Wednesday, July 23, 2014
Diskord - Oscillations EP (2014)
Norway does not have an extensive history of death metal, perhaps, but they've always been a go to for unusual artists like Molested in the 90s, or Obliteration's last two full-lengths. But at the heart of Diskord's jilted and jarring aesthetics, I found a sound most comparable to 80s dystopian sci-fi thrash and speed metal bands like Canada's Voivod and DBC, only embedded into a more brutal disposition involving both traditional death metal and spurts of grindcore chords which keep the material moving forward and always on the edge of control. Curious, jazzy bass lines support a contrast of both crude and exotic patterns...the trio seems to know just when to shift between the exotic and mainline mode, and so the result here is something that might damn well appeal to fanatics of spazz-core or uncanny metalpunk just as much as those who want their death metal constructed from an unusual, musically proficient perspective. I mean, sure, I could tell you that this has a few traces of Gorguts' Obscura, Demilich's Nespithe or Carbonized's Screaming Machines, but they might necessarily be conscious decisions...
Of course, it's 2014, you can barely explore a fretboard or chord relationships without treading on some familiar ground, but at least a few bands like this are trying. More often than not, Diskord are succeeding, with enough variation and exciting riff structure that I must have spun this a half dozen times before even thinking about typing a key. Zany without going too far overboard that the listener cannot readily digest the material through his/her ears, I enjoyed a lot of the band's breakpoints and 'calmer moments' which would inevitably explode into a carnival of punishment. Hans Ersvik's vocal lines have a strangely nihilistic bark which at times reminds me of Satyr, but at others older David Vincent and maybe even a little of van Drunen's style on Pestilence's Mallevs Maleficarvm, sans that more grotesque and clinical tone. Considering his drumming talents, this is actually something I'd really like to see pulled off live, but that's not to take away from the other two members who are even more impressive due to the warped and colliding patterns they spawn.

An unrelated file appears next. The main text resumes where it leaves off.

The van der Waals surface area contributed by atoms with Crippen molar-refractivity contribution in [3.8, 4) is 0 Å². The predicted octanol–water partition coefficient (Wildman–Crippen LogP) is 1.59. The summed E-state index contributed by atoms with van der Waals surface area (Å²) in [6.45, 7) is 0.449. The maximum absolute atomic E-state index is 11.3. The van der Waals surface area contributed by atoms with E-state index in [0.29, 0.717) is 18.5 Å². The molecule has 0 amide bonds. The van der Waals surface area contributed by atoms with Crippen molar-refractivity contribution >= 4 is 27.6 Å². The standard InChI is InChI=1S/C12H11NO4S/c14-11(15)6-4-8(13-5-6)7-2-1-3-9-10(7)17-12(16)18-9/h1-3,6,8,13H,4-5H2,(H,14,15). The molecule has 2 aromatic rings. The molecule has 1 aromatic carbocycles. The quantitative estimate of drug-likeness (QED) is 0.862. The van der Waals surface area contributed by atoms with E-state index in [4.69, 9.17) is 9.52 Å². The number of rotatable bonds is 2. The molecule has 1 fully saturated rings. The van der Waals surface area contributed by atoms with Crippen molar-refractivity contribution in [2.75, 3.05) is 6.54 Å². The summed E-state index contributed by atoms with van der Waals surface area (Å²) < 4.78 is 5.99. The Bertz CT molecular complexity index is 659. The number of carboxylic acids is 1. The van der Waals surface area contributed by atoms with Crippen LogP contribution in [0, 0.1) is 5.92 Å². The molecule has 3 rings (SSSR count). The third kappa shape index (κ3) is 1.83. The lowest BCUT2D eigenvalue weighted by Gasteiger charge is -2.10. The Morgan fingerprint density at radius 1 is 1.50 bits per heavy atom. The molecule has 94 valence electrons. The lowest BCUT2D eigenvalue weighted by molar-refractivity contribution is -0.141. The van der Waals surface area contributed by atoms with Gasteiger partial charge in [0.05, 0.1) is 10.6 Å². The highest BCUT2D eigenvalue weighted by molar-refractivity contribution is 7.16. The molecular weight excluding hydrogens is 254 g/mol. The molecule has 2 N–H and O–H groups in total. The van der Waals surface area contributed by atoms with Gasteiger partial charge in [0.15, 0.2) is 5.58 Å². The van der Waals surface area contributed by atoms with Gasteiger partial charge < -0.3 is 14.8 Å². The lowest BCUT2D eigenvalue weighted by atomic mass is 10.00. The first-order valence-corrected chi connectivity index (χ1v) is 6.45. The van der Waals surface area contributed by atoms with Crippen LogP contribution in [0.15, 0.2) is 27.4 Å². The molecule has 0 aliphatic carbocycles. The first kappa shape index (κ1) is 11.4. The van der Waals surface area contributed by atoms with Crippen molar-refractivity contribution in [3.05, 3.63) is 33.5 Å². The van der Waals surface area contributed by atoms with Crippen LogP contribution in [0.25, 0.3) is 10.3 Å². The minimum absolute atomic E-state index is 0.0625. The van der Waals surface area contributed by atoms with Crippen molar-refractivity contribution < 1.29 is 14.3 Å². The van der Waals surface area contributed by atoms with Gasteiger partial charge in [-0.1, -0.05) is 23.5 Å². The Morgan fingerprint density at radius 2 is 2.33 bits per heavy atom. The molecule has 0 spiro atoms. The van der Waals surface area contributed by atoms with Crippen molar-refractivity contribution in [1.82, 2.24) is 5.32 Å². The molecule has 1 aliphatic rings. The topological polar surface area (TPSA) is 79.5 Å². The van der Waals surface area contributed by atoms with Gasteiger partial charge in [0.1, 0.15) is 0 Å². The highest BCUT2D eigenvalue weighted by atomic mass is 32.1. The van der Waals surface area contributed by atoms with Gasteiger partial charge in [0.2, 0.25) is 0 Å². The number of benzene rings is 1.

I did feel that the EP was slightly backloaded with its better material, the closing trio of "Elystrous Oscillations", "Symbiotic Whims" and "A Downward Spire" some of my favorite tunes the group has released to date, but it's all equally impressive for anyone who enjoyed Dystopics. I also would point out how they imbue this all with a very natural production; unlike the more brickwalled tech death bands invested in studio modernity, these guys sound like it all sprung straight from a jam room and was put to tape and dusted off with some post-work. I think it's that feel which will allow for a lot of more traditional death metal types to become interested in their sound rather than intimidated or outright opposed to what they're creating. But as someone who enjoys both extremes in the genre, I found this a great balance of components that aren't entirely unique independent of one another, but once combines give the Norwegians some desperately needed personality among a field of more overt impersonators that no one will give a shit about next year.
Verdict: Win [8/10]